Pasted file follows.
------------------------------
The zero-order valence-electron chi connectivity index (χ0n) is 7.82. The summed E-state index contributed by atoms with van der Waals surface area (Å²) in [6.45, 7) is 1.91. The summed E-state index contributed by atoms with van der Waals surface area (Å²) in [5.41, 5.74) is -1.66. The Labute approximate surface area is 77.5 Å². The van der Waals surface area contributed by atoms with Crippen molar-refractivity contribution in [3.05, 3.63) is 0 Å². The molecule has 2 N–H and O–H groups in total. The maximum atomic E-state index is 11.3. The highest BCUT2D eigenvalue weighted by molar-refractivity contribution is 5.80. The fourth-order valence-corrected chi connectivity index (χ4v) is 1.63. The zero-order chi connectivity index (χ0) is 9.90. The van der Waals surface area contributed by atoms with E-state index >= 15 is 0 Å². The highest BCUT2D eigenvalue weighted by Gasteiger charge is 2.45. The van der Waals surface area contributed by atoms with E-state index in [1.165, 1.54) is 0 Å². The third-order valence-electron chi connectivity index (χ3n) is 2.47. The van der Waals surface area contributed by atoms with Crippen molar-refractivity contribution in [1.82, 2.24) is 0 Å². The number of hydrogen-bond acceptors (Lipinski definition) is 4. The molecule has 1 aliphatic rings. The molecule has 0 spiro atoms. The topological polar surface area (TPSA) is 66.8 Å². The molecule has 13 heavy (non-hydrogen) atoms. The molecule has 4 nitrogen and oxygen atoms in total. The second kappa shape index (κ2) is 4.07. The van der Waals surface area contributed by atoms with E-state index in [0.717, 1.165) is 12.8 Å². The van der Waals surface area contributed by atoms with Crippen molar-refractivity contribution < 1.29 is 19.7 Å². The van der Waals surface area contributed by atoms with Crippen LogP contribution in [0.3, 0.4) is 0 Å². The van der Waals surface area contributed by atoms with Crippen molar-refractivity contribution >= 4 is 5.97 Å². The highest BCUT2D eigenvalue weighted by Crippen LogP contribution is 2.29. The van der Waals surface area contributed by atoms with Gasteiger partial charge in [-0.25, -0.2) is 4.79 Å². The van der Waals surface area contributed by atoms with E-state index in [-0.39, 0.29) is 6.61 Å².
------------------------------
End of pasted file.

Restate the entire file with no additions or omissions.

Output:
The zero-order valence-electron chi connectivity index (χ0n) is 7.82. The summed E-state index contributed by atoms with van der Waals surface area (Å²) in [6.45, 7) is 1.91. The summed E-state index contributed by atoms with van der Waals surface area (Å²) in [5.41, 5.74) is -1.66. The Labute approximate surface area is 77.5 Å². The van der Waals surface area contributed by atoms with Crippen molar-refractivity contribution in [3.05, 3.63) is 0 Å². The molecule has 2 N–H and O–H groups in total. The maximum atomic E-state index is 11.3. The highest BCUT2D eigenvalue weighted by molar-refractivity contribution is 5.80. The fourth-order valence-corrected chi connectivity index (χ4v) is 1.63. The zero-order chi connectivity index (χ0) is 9.90. The van der Waals surface area contributed by atoms with E-state index >= 15 is 0 Å². The highest BCUT2D eigenvalue weighted by Gasteiger charge is 2.45. The van der Waals surface area contributed by atoms with E-state index in [1.165, 1.54) is 0 Å². The third-order valence-electron chi connectivity index (χ3n) is 2.47. The van der Waals surface area contributed by atoms with Crippen molar-refractivity contribution in [1.82, 2.24) is 0 Å². The number of hydrogen-bond acceptors (Lipinski definition) is 4. The molecule has 1 aliphatic rings. The molecule has 0 spiro atoms. The topological polar surface area (TPSA) is 66.8 Å². The molecule has 13 heavy (non-hydrogen) atoms. The molecule has 4 nitrogen and oxygen atoms in total. The second kappa shape index (κ2) is 4.07. The van der Waals surface area contributed by atoms with E-state index in [0.717, 1.165) is 12.8 Å². The van der Waals surface area contributed by atoms with Crippen molar-refractivity contribution < 1.29 is 19.7 Å². The van der Waals surface area contributed by atoms with Crippen LogP contribution in [0.3, 0.4) is 0 Å². The van der Waals surface area contributed by atoms with Crippen molar-refractivity contribution >= 4 is 5.97 Å². The highest BCUT2D eigenvalue weighted by Crippen LogP contribution is 2.29. The van der Waals surface area contributed by atoms with Gasteiger partial charge in [-0.25, -0.2) is 4.79 Å². The van der Waals surface area contributed by atoms with E-state index in [-0.39, 0.29) is 6.61 Å².